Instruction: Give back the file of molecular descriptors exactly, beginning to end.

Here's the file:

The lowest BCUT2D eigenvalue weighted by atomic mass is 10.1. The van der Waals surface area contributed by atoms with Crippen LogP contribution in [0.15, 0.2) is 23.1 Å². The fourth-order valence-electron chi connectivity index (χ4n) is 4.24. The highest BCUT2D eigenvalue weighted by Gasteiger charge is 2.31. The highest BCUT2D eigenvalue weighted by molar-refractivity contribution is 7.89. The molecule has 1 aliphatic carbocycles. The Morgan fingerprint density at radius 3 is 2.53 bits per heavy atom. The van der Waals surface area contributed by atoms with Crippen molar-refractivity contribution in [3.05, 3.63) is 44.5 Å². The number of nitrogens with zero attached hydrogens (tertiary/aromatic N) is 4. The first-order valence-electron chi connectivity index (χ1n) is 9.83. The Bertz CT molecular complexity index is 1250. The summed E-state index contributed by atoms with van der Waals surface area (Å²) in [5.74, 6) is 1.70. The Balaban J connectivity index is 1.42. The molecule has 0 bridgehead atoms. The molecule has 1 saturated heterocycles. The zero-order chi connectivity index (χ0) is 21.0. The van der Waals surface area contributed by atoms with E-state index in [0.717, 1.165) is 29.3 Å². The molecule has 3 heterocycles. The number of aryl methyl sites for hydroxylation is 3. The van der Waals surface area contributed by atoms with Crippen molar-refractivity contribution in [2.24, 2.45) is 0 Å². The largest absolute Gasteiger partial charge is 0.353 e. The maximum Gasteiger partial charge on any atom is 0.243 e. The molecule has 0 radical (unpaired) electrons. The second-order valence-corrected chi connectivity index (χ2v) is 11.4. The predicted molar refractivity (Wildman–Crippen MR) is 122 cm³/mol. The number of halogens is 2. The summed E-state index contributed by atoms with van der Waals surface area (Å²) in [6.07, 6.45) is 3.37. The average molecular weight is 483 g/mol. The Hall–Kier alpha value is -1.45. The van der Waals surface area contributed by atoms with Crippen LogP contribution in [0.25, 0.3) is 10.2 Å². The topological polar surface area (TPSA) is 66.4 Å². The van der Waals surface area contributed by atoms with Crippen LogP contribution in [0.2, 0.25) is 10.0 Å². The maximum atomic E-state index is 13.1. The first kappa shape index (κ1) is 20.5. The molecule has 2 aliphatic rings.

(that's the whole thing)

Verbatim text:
The lowest BCUT2D eigenvalue weighted by atomic mass is 10.1. The van der Waals surface area contributed by atoms with Crippen LogP contribution in [0.15, 0.2) is 23.1 Å². The fourth-order valence-electron chi connectivity index (χ4n) is 4.24. The highest BCUT2D eigenvalue weighted by Gasteiger charge is 2.31. The highest BCUT2D eigenvalue weighted by molar-refractivity contribution is 7.89. The molecule has 1 aliphatic carbocycles. The Morgan fingerprint density at radius 3 is 2.53 bits per heavy atom. The van der Waals surface area contributed by atoms with Crippen molar-refractivity contribution in [3.05, 3.63) is 44.5 Å². The number of nitrogens with zero attached hydrogens (tertiary/aromatic N) is 4. The first-order valence-electron chi connectivity index (χ1n) is 9.83. The Bertz CT molecular complexity index is 1250. The summed E-state index contributed by atoms with van der Waals surface area (Å²) in [5.74, 6) is 1.70. The Balaban J connectivity index is 1.42. The molecule has 0 bridgehead atoms. The molecule has 1 saturated heterocycles. The zero-order chi connectivity index (χ0) is 21.0. The van der Waals surface area contributed by atoms with E-state index in [0.717, 1.165) is 29.3 Å². The molecule has 3 heterocycles. The number of aryl methyl sites for hydroxylation is 3. The van der Waals surface area contributed by atoms with Crippen molar-refractivity contribution in [2.24, 2.45) is 0 Å². The largest absolute Gasteiger partial charge is 0.353 e. The maximum Gasteiger partial charge on any atom is 0.243 e. The molecule has 0 radical (unpaired) electrons. The second-order valence-corrected chi connectivity index (χ2v) is 11.4. The predicted molar refractivity (Wildman–Crippen MR) is 122 cm³/mol. The number of halogens is 2. The summed E-state index contributed by atoms with van der Waals surface area (Å²) in [6.07, 6.45) is 3.37. The average molecular weight is 483 g/mol. The Hall–Kier alpha value is -1.45. The van der Waals surface area contributed by atoms with Crippen LogP contribution in [0.25, 0.3) is 10.2 Å². The topological polar surface area (TPSA) is 66.4 Å². The van der Waals surface area contributed by atoms with Crippen LogP contribution in [0.2, 0.25) is 10.0 Å². The maximum atomic E-state index is 13.1. The first kappa shape index (κ1) is 20.5. The molecule has 2 aliphatic rings.